A spacesuit is a pressurized garment worn by astronauts during space flights. It is designed to protect them from the potentially damaging conditions experienced in space. Spacesuits are also known as Extravehicular Mobility Units (EMUs) to reflect the fact that they are also used as mobility aides when an astronaut takes a space walk outside of an orbiting spacecraft. They are composed of numerous tailor-made components that are produced by a variety of manufacturers and assembled by the National Aeronautics Space Agency (NASA) at their headquarters in Houston. The first spacesuits were introduced during the 1950s when space exploration began. They have evolved overtime becoming more functional and complicated. Today, NASA has 17 completed EMUs, each of which cost over $10.4 million to make.
On Earth, our atmosphere provides us with the environmental conditions we need to survive. We take for granted the things it provides such as air for breathing, protection from solar radiation, temperature regulation and consistent pressure. In space, none of these protective characteristics are present. For example, an environment without consistent pressure doesn't contain breathable oxygen. Also, the temperature in space is as cold as -459.4° F (-273° C). For humans to survive in space, these protective conditions had to be synthesized.
A spacesuit is designed to re-create the environmental conditions of Earth's atmosphere. It provides the basic necessities for life support such as oxygen, temperature control, pressurized enclosure, carbon dioxide removal, and protection from sunlight, solar radiation and tiny micrometeoroids. It is a life-support system for astronauts working outside Earth's atmosphere. Spacesuits have been used for many important tasks in space. These include aiding in payload deployment, retrieval and servicing of orbiting equipment, external inspection and repair of the orbiter, and taking stunning photographs.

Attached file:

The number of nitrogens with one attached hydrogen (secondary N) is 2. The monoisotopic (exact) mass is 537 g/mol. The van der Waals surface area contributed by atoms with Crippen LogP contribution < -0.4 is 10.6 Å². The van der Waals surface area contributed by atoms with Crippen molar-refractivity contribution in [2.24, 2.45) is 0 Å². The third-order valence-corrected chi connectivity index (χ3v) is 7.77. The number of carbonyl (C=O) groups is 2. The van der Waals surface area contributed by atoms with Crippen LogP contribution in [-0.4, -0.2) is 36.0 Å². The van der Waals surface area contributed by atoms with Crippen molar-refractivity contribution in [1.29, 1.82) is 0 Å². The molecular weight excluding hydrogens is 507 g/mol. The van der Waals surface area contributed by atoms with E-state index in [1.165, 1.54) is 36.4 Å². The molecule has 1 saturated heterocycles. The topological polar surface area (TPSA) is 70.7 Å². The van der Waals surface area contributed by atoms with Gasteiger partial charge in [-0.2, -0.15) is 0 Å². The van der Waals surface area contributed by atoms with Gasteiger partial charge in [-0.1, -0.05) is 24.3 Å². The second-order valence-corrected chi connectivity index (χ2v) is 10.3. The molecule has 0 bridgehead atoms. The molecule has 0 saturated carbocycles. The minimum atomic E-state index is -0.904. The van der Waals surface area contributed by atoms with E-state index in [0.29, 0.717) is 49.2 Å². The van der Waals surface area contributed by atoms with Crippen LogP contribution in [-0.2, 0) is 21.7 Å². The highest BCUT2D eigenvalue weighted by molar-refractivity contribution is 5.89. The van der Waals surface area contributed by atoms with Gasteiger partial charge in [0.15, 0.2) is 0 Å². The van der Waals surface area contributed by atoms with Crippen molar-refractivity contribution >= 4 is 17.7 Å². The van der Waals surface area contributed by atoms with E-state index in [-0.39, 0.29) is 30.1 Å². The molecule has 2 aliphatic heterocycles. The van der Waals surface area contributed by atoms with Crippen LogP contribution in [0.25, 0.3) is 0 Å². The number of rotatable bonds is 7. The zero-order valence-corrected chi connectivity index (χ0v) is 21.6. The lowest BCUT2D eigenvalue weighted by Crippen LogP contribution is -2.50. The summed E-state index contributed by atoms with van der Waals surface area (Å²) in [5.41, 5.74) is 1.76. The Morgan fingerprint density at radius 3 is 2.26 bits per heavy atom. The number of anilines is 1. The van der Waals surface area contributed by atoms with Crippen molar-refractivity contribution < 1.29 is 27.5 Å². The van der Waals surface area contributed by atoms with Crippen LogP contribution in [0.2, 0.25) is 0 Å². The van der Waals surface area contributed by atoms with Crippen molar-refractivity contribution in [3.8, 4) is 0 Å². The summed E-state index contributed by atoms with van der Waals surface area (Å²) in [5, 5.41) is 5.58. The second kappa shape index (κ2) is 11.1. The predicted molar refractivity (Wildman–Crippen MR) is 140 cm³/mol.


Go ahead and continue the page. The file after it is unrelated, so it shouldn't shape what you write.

Spacesuits have evolved naturally as technological improvements have been made in areas of materials, electronics and fibers. During the early years of the space program, spacesuits were tailor made for each astronaut. These were much less complex than today's suits. In fact, the suit worn by Alan Shepard on the first U.S. suborbital was little more than a pressure suit adapted from the U.S. Navy high-altitude jet aircraft pressure suit. This suit had only two layers and it was difficult for the pilot to move his arms or legs.
The next generation spacesuit was designed to protect against depressurization while the astronauts were in an orbiting spacecraft. However, space walks in these suits were not possible because they did not protect against the harsh environment of space. These suits were made up of five layers. The layer closest to the body was a white cotton underwear that had attachments for biomedical devices. A blue nylon layer that provided comfort was next. On top of the blue nylon layer was a pressurized, black, neoprene-coated nylon layer. This provided oxygen in the event that cabin pressure failed. A Teflon layer was next to hold the suit's shape when pressurized, and the final layer was a white nylon material that reflected sunlight and guarded against accidental damage.